Councillors agree on housing crisis severity, SEC Newgate finds

SEC Newgate's National Planning Barometer raises alarm bells into the failure of the planning system and wider housing market to deliver essential housing.

SEC Newgate's National Planning Barometer 2024 survey has found that a significant number of councillors agree that the nationwide housing crisis needs to be tackled | BTR News
SEC Newgate's National Planning Barometer 2024 survey has found that a significant number of councillors agree that the nationwide housing crisis needs to be tackled.

Communications and advocacy group SEC Newgate has released insights from its recent National Planning Barometer, which this year is supplemented by in-depth interviews with 21 planning and development specialists across England and Wales.

The survey of 416 planning committee members conducted by SEC Newgate highlights the dire state of the housing market and reveals the complexities and challenges faced by the planning system. The consultancy has also identified any opportunities for driving change and easing pressure.

The 2024 survey found that two thirds of councillors rate the degree of the housing crisis in their local area as severe, marking a significant increase from 2023, while just over half of respondents perceived there to be a severe housing crisis.

Three quarters of councillors say this severe crisis has worsened over the past 12 months, both nationally and in their local area, while just 1% of councillors think the housing crisis is easing.

However, despite these concerns, the findings indicate a growing disconnect between councillors’ perceptions of how to best deliver new housing. While a large majority of councillors say they believe that their local planning department has high expertise (85%), a similar amount (80%) admits to voting against their planning officer recommendations in the last 12 months, with 46% voting against them three or more times.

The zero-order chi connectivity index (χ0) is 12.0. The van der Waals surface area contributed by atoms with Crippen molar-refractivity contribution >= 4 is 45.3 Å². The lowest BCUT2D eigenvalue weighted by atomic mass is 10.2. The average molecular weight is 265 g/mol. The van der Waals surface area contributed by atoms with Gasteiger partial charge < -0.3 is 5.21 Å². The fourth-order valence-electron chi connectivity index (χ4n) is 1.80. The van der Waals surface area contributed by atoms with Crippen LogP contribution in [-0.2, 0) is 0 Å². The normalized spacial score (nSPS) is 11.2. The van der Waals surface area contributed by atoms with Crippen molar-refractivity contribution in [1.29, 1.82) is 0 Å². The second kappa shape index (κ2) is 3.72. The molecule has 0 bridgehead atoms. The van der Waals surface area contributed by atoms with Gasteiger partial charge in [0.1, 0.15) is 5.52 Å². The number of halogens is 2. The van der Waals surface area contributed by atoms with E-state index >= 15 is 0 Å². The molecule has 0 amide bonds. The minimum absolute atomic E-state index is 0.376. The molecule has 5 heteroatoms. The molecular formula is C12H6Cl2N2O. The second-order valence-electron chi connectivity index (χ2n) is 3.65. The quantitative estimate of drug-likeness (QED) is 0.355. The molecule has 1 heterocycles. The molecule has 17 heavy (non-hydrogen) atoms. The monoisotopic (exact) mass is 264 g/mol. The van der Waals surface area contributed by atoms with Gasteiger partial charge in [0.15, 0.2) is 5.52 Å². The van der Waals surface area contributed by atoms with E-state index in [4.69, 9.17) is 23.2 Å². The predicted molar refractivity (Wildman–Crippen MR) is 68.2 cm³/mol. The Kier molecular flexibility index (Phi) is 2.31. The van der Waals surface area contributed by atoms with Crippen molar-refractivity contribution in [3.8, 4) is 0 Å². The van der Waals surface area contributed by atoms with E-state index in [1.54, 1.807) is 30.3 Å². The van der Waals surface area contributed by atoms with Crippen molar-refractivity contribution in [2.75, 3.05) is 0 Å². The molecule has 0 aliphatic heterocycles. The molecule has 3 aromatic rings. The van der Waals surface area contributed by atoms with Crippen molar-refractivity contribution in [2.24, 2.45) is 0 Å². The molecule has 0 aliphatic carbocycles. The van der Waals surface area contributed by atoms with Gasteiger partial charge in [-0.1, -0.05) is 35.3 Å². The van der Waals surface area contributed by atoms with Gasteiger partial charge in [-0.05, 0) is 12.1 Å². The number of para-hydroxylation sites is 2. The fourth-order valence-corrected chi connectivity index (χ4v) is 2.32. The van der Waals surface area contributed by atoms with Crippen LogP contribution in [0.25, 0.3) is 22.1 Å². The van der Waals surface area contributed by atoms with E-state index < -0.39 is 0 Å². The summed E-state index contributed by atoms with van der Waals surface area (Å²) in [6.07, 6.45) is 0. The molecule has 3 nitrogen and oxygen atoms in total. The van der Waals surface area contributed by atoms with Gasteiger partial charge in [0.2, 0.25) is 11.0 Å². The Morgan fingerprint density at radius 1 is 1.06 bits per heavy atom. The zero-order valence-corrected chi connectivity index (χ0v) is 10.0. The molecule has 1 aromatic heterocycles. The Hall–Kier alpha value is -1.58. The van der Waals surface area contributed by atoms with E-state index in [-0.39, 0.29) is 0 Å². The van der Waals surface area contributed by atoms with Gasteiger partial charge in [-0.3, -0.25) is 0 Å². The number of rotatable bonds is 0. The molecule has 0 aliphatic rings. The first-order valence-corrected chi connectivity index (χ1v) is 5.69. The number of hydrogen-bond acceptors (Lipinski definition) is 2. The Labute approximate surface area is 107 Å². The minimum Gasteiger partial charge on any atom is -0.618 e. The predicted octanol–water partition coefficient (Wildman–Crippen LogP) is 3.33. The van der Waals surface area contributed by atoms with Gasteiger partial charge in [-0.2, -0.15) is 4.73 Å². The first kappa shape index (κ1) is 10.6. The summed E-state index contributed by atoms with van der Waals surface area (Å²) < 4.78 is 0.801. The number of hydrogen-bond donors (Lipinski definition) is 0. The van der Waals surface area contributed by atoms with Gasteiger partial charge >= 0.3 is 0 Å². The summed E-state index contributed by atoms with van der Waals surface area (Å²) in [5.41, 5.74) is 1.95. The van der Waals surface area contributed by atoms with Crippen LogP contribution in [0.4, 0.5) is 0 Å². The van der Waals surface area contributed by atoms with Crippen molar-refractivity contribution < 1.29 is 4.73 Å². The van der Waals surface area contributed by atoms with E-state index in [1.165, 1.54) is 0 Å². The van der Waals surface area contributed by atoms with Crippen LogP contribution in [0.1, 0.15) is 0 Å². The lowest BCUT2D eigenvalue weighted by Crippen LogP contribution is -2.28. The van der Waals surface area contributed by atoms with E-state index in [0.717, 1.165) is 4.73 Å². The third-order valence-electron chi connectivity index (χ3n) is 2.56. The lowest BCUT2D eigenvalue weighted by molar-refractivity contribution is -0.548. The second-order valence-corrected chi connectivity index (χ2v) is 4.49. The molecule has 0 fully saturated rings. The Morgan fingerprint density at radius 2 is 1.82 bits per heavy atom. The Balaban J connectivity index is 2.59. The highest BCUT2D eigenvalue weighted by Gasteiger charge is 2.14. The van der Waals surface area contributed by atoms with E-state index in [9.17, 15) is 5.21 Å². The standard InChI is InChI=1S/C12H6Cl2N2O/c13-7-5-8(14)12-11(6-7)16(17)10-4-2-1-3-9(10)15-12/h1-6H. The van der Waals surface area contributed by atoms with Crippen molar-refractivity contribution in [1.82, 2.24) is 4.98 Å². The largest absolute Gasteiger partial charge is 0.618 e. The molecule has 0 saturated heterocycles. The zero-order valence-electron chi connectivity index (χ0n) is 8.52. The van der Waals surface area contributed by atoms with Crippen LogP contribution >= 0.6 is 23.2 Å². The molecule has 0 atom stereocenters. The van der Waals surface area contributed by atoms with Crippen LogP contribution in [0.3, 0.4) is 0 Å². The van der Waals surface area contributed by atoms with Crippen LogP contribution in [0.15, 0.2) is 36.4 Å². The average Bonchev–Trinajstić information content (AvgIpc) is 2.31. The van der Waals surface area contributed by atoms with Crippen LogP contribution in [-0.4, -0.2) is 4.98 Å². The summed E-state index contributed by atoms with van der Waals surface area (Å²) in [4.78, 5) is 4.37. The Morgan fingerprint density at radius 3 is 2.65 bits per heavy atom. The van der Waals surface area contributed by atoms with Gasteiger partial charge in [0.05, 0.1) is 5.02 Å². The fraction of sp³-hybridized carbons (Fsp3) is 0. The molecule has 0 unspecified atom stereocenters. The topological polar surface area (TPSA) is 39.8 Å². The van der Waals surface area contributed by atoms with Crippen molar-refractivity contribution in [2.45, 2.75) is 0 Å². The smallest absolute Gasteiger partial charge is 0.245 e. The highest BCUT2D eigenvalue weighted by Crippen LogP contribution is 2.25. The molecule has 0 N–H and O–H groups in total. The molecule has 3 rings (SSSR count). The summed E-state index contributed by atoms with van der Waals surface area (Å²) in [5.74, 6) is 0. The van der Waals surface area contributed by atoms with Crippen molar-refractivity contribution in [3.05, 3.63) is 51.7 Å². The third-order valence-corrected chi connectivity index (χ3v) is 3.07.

30% of councillors listed housing as their top priority, with 70% rating it among their top five priorities, well ahead of any other issue. Despite this, delivering on housing targets is a much lower priority – with less than one in ten councillors (7%) stating that they are primarily focused on delivering housing targets, while 55% support the government’s shift away from mandatory housing targets.

“We know the housing crisis is only getting worse but the findings in SEC Newgate’s latest National Planning Barometer send out a stark warning that we’re in the eye of a perfect storm and at risk of total housing failure without significant interventions. It’s all too easy to blame the planning system. That it’s broken is not in dispute, but it alone is not to blame for the failure to deliver homes.

“Public policy, government funding, market provision, community interest and discretionary decision-making at planning committees are all at play in the response to the social and economic need for homes. The actions and agendas of multiple actors make the issue of housing delivery a highly complex one to grapple with, and there is no silver bullet. We’re at a tipping point and need change from all those working to deliver the homes the country needs.”

Perry Miller, Head of Advocacy Local, SEC Newgate